As you go through this process, it’s important to get past any idealized versions of what you think a certain career may look like. One of the best ways to do this is to talk to people who are currently in the career field to get firsthand accounts of what you can expect. Look at your personal network to see if you know anyone that you could reach out to. If not, check in with your LinkedIn network and find someone that you may be able to set up an informational interview with.

There are also tremendous resources available online for just about any career path. Join communities on social media and start conversations. Chances are, you may find people in your exact shoes. 

young woman taking online courses

3. Get the right skills and education

Once you’ve narrowed down the new career you’d like to pursue, it’s time to get the right skills. Though the nature of your new career may mean going back to college for a new degree, that won’t always be the case. There are a few ways to gain relevant skills, experience, and education leading up to your career change.

  • Shadow a different department at your current job: You may be able to get a head start on your next career without even having to leave your job. Some employers are happy to let their employees shadow and learn from other departments. In some cases, you may be able to completely transfer once you’ve learned the ropes.
  • Look for a mentor: A mentorship is a great way to get firsthand experience and learn from someone who has been in the industry for a while. 
  • Search for online programs or boot camps: There are a plethora of learning opportunities online nowadays. From free certifications to intensive “boot camp” programs through universities, you can find educational opportunities in just about any industry.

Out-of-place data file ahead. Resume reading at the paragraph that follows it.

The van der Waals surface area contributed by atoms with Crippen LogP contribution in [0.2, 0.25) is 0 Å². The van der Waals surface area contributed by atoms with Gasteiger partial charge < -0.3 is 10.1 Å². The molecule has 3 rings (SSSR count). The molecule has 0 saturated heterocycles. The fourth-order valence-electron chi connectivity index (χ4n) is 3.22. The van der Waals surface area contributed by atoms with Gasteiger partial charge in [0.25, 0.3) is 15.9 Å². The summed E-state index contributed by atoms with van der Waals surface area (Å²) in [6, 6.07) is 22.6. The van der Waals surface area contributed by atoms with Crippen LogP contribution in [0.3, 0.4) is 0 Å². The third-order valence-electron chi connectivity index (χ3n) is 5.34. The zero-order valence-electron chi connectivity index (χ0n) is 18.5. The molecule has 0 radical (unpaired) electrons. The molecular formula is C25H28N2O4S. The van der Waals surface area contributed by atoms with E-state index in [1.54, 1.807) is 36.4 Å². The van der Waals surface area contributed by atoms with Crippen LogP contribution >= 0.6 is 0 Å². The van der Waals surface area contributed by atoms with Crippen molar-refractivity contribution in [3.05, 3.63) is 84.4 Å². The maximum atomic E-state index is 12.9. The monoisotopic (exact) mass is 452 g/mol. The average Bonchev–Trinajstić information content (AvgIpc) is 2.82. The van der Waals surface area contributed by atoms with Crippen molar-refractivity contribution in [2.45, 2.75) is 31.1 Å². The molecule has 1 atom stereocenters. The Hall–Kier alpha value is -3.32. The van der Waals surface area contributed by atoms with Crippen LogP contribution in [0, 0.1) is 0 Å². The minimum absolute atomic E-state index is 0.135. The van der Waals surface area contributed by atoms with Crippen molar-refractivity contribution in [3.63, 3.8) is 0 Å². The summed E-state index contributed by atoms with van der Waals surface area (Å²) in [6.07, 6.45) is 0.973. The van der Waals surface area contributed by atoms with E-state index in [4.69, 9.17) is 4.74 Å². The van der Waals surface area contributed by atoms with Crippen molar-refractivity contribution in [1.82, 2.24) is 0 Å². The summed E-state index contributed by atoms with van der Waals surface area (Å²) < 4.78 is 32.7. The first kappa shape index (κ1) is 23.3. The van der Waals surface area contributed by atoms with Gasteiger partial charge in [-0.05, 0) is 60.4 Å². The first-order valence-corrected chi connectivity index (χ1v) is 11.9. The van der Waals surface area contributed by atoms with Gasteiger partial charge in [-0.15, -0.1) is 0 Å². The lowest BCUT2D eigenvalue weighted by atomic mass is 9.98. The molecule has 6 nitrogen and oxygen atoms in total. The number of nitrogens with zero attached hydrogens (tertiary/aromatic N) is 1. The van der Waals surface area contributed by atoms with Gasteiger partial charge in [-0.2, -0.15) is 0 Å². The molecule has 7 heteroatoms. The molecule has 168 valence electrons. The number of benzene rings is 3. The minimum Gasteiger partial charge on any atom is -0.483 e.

• Get required industry licenses: Some professions, such as real estate or insurance, require that you obtain a license before you can go into business. Oftentimes, industry-specific licenses and certifications have required coursework that you must complete. Many approved course providers across industries allow students to take classes online or in person.

In addition to your new skills, you should be thinking about your transferable skills— that is the knowledge or experience that utilize at your current job that will be useful in the next one. Knowing your transferable skills will be important when it comes time to apply for new jobs.

4. Start the job hunt

Once you have the skills, it’s time to polish up your resume, write some stellar cover letters, and start applying to new jobs. Brush up on interview tips if it’s been a while since you’ve sat in the interview chair, and be ready to let hiring managers know why you’re right for the job, despite not having as much experience in the field.

Throughout this process, thoroughly research employers and job opportunities to find ones that value what matters most to you. Remember— the change might not happen overnight. Don’t go into the job hunt expecting to come out with your new dream job. Though it’s possible, it’s also likely that you’ll have to work your way up. But with a little perseverance and a can-do attitude, you’ll be firmly planted in your new career in no time!

Get started on your career change with JobSage

At JobSage, we’re setting out to build an employer review site around things that matter most to jobseekers— inclusion, growth, purpose, feedback, flexibility, and compensation. We want to help you find the right employer by getting answers to the questions you care about. Join JobSage for guidance in your job search or to leave a review for your current employer to create a more open, transparent conversation in and around the workplace.